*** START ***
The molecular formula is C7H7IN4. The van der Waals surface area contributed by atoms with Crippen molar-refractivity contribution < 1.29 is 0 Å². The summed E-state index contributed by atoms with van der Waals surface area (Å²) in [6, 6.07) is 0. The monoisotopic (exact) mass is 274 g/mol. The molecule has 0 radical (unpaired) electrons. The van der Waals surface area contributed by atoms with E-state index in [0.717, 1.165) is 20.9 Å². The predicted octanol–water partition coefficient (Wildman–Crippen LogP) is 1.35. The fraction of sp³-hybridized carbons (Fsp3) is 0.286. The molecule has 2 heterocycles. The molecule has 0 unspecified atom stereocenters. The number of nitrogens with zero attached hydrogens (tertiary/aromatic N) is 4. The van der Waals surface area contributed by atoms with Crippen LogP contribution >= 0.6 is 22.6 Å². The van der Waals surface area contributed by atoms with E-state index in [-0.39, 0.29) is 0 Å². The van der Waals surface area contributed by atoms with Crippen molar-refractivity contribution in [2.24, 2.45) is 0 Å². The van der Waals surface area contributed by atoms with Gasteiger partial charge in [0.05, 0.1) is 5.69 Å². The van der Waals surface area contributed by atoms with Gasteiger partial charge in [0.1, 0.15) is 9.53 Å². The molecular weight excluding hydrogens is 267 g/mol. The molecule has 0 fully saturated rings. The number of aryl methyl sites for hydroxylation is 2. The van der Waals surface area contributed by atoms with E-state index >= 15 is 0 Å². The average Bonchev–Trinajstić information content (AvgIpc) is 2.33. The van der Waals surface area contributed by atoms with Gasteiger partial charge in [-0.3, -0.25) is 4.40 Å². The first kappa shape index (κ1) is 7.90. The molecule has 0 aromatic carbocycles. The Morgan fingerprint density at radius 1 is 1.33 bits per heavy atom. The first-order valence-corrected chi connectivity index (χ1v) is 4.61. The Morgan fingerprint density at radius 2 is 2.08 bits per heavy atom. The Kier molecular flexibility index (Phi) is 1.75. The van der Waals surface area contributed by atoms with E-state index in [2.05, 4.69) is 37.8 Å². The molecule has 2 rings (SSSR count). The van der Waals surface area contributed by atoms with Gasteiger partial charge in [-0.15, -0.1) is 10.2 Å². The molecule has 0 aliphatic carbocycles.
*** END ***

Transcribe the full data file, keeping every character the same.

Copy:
The molecular formula is C7H7IN4. The van der Waals surface area contributed by atoms with Crippen molar-refractivity contribution < 1.29 is 0 Å². The summed E-state index contributed by atoms with van der Waals surface area (Å²) in [6, 6.07) is 0. The monoisotopic (exact) mass is 274 g/mol. The molecule has 0 radical (unpaired) electrons. The van der Waals surface area contributed by atoms with E-state index in [0.717, 1.165) is 20.9 Å². The predicted octanol–water partition coefficient (Wildman–Crippen LogP) is 1.35. The fraction of sp³-hybridized carbons (Fsp3) is 0.286. The molecule has 2 heterocycles. The molecule has 0 unspecified atom stereocenters. The number of nitrogens with zero attached hydrogens (tertiary/aromatic N) is 4. The van der Waals surface area contributed by atoms with Crippen LogP contribution >= 0.6 is 22.6 Å². The van der Waals surface area contributed by atoms with E-state index in [-0.39, 0.29) is 0 Å². The van der Waals surface area contributed by atoms with Crippen molar-refractivity contribution in [2.24, 2.45) is 0 Å². The van der Waals surface area contributed by atoms with Gasteiger partial charge in [0.05, 0.1) is 5.69 Å². The van der Waals surface area contributed by atoms with Gasteiger partial charge in [0.1, 0.15) is 9.53 Å². The molecular weight excluding hydrogens is 267 g/mol. The molecule has 0 fully saturated rings. The number of aryl methyl sites for hydroxylation is 2. The van der Waals surface area contributed by atoms with E-state index >= 15 is 0 Å². The average Bonchev–Trinajstić information content (AvgIpc) is 2.33. The van der Waals surface area contributed by atoms with Gasteiger partial charge in [-0.3, -0.25) is 4.40 Å². The first kappa shape index (κ1) is 7.90. The molecule has 0 aromatic carbocycles. The Morgan fingerprint density at radius 1 is 1.33 bits per heavy atom. The first-order valence-corrected chi connectivity index (χ1v) is 4.61. The Morgan fingerprint density at radius 2 is 2.08 bits per heavy atom. The Kier molecular flexibility index (Phi) is 1.75. The van der Waals surface area contributed by atoms with E-state index in [2.05, 4.69) is 37.8 Å². The molecule has 2 rings (SSSR count). The van der Waals surface area contributed by atoms with Gasteiger partial charge in [-0.15, -0.1) is 10.2 Å². The molecule has 0 aliphatic carbocycles.